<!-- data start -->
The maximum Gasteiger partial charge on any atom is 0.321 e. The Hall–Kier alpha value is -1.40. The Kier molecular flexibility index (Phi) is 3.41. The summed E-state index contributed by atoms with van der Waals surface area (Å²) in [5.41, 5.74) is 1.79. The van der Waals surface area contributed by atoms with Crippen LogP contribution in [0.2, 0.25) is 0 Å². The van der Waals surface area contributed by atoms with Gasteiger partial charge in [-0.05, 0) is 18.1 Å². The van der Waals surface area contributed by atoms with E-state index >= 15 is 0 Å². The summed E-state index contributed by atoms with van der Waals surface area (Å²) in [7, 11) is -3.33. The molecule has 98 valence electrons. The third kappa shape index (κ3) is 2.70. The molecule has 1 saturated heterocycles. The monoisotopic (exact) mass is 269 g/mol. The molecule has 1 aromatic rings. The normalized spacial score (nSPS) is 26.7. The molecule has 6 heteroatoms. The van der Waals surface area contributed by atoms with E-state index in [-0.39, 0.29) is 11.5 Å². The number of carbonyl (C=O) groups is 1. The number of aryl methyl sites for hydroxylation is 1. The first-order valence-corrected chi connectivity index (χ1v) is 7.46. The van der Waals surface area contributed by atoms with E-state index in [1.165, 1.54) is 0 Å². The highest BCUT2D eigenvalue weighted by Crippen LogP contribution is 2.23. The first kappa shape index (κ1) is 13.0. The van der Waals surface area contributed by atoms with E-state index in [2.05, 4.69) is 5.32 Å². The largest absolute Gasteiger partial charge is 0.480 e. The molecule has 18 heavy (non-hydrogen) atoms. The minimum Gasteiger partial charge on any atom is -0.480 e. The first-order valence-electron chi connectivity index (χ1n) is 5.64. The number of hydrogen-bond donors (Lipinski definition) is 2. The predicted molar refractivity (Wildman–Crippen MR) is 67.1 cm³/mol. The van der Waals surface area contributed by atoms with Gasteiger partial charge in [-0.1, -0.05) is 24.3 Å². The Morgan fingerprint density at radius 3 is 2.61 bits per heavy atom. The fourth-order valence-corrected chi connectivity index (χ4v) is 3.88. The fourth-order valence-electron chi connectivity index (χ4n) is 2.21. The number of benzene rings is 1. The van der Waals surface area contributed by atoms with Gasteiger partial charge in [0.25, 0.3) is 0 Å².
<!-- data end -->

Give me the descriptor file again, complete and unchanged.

The maximum Gasteiger partial charge on any atom is 0.321 e. The Hall–Kier alpha value is -1.40. The Kier molecular flexibility index (Phi) is 3.41. The summed E-state index contributed by atoms with van der Waals surface area (Å²) in [5.41, 5.74) is 1.79. The van der Waals surface area contributed by atoms with Crippen LogP contribution in [0.2, 0.25) is 0 Å². The van der Waals surface area contributed by atoms with Gasteiger partial charge in [-0.05, 0) is 18.1 Å². The van der Waals surface area contributed by atoms with E-state index >= 15 is 0 Å². The summed E-state index contributed by atoms with van der Waals surface area (Å²) in [7, 11) is -3.33. The molecule has 98 valence electrons. The third kappa shape index (κ3) is 2.70. The molecule has 1 saturated heterocycles. The monoisotopic (exact) mass is 269 g/mol. The molecule has 1 aromatic rings. The normalized spacial score (nSPS) is 26.7. The molecule has 6 heteroatoms. The van der Waals surface area contributed by atoms with E-state index in [-0.39, 0.29) is 11.5 Å². The number of carbonyl (C=O) groups is 1. The number of aryl methyl sites for hydroxylation is 1. The first-order valence-corrected chi connectivity index (χ1v) is 7.46. The van der Waals surface area contributed by atoms with E-state index in [1.165, 1.54) is 0 Å². The highest BCUT2D eigenvalue weighted by Crippen LogP contribution is 2.23. The first kappa shape index (κ1) is 13.0. The van der Waals surface area contributed by atoms with E-state index in [2.05, 4.69) is 5.32 Å². The largest absolute Gasteiger partial charge is 0.480 e. The molecule has 18 heavy (non-hydrogen) atoms. The minimum Gasteiger partial charge on any atom is -0.480 e. The first-order valence-electron chi connectivity index (χ1n) is 5.64. The number of hydrogen-bond donors (Lipinski definition) is 2. The predicted molar refractivity (Wildman–Crippen MR) is 67.1 cm³/mol. The van der Waals surface area contributed by atoms with Gasteiger partial charge in [-0.1, -0.05) is 24.3 Å². The Morgan fingerprint density at radius 3 is 2.61 bits per heavy atom. The fourth-order valence-corrected chi connectivity index (χ4v) is 3.88. The fourth-order valence-electron chi connectivity index (χ4n) is 2.21. The number of benzene rings is 1. The van der Waals surface area contributed by atoms with Gasteiger partial charge in [0.25, 0.3) is 0 Å².